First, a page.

Tag Archives: cdrom

Increase Laser Pickup Gain on Chrysler Infinity CD deck

topThe CD player in my Eagle Vision was slow to change tracks, didn’t seek to outer tracks, or handle my heavily scratched cd collection well… And, this finally led to some minor embarrassment – enough to drive me to fix it.

This CD player design was featured in basically all Chrysler vehicles through the 90’s (plus a earlier and later). The dash surround, at least in my Eagle, is attached with only speed clips – it pops right out when you gentley pry at the edges. Be careful detaching the wires since the harness doesn’t let you pull the deck out very far. This deck is grounded at one point only – through the strap bolted onto the back. Keep this in mind if you test with the cover off.

Now, if you’re smart, put a CD in, and seek to the last track before ejecting the CD and removing the deck – this will avoid most of the tedious manual seeking by finger tip. Remove the screws holding all the metal covers, including the heatsink side and ground bolt plate. Pull the top logic/RF board from the deck, exposing screws through the bottom board – remove these so that the bottom cover can be partially removed, giving access to the laser assembly. You will have to rotate the gear driving the slide the laser is mounted on in order to bring the laser close to the outside edge, exposing the gain potentiometer (see image below). Turn this pot clockwise to increase the laser gain – too much gain will burn out the laser, ruining your deck! You have been warned! I only had to turn the pot on mine a hair (about half a degree) to get the gain I needed – Unfortunately I couldn’t find solder points easily accessible with an ohm meter to measure the change the adjustment made.

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CD/DVD Storage Jukebox

The Loading Lever

loadingleverI designed a replacement loading lever using my academic copy of Solid Edge v11. It almost mirrors the original, except, because I no longer use the upper lever also, there can be a bit more material. This will be made out of aluminum to improve rigidity also.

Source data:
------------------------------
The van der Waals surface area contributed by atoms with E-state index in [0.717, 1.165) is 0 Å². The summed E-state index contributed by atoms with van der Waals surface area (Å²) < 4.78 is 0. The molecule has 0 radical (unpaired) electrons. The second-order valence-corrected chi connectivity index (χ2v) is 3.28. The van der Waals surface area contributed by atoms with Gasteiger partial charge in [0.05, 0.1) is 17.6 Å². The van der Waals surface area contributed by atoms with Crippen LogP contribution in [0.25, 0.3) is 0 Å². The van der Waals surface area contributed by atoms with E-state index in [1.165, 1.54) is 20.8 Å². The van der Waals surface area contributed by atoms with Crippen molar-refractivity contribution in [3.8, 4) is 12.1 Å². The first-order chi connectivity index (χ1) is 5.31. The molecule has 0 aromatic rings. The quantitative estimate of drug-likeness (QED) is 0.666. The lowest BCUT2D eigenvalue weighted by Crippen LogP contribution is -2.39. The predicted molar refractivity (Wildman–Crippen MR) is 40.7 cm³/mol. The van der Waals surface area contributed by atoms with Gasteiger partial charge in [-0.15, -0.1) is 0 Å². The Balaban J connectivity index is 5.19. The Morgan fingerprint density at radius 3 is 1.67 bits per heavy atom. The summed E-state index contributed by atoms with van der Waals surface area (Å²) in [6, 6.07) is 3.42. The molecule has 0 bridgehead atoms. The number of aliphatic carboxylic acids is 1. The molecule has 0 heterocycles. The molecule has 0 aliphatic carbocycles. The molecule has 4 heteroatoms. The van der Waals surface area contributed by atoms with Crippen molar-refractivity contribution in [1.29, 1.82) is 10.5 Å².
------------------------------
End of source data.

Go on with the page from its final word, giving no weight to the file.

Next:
The data CD/DVD jukebox
I was always fascinated with those large cd changers when they were new; but, they were always expensive. Plus, with no more than 50 to 100 audio CDs, they aren’t that useful to me – it’s much easier to carry around compressed copies. I had seen SCSI 4×4 disc changes in standard 5.25″ form-factor, and had seen tape drive autoloaders as well. I ended up getting a line on a non-working 101 audio disc changer. I could now build a prototype.

When I first envisioned this project, hard disk storage was still relatively expensive; I had 20Gb and 30Gb drives, the later had just been purchase at a cost of over $300CAD. Compare this to buying good quality CD-R discs in bulk at $0.15/ea. Hard drive storage was running ~$10/GB, while CD-R storage was ~$0.22/GB – not accounting for the cost of a CDR drive, or considering the relative frailty of the media.

The obvious main difference between the storage schemes boiled down to access speed, latency, write speed, media handling, and the amount of data you can have online at a time. I didn’t want to have to handle CD-R discs, risking damage, and, I didn’t want to have to swap them in or out often. While filesystems such as mediadatabase or hierachical storage file system exist, and could be used (or modified) to run an active filesystem on such a device, the extreme latency, low access speeds, and small capacity of single discs make this a less than perfect option. However, a device such as this is well suited as an automated backup system – the 101 disc change would hold 70.7GB on CDR before compression. The option to simply upgrade the unit to a DVD-R (or dual layer) drive when cost effective would further expand the backup capacity to 474GB (or 949GB)! Needless to say, years after the initial idea, I was still thrilled to redesign the disc changer robotics to accommodate a highspeed data drive and computer control.

For the prototype, I used the CDRom drive from an old-style slot loading iMac – slimline drives were much easier to mount to the jukebox. The only change to the drive was an external connection to the “disc inserted” sensor, allowing loading to be triggered at will — using an external sensor, this allows loading discs from wider aproach angles. This can be triggered through the jukebox’s own loading mechanism when it goes to load a disc.

At this point, I have temporarily stopped work on the control system, after dropping the new drive mechanism, breaking a critical part. I will machine (or scrounge) a replacement eventually.

jukebox-originaldrive jukebox-drive2 jukebox-drive1 jukebox3 jukebox2 jukebox1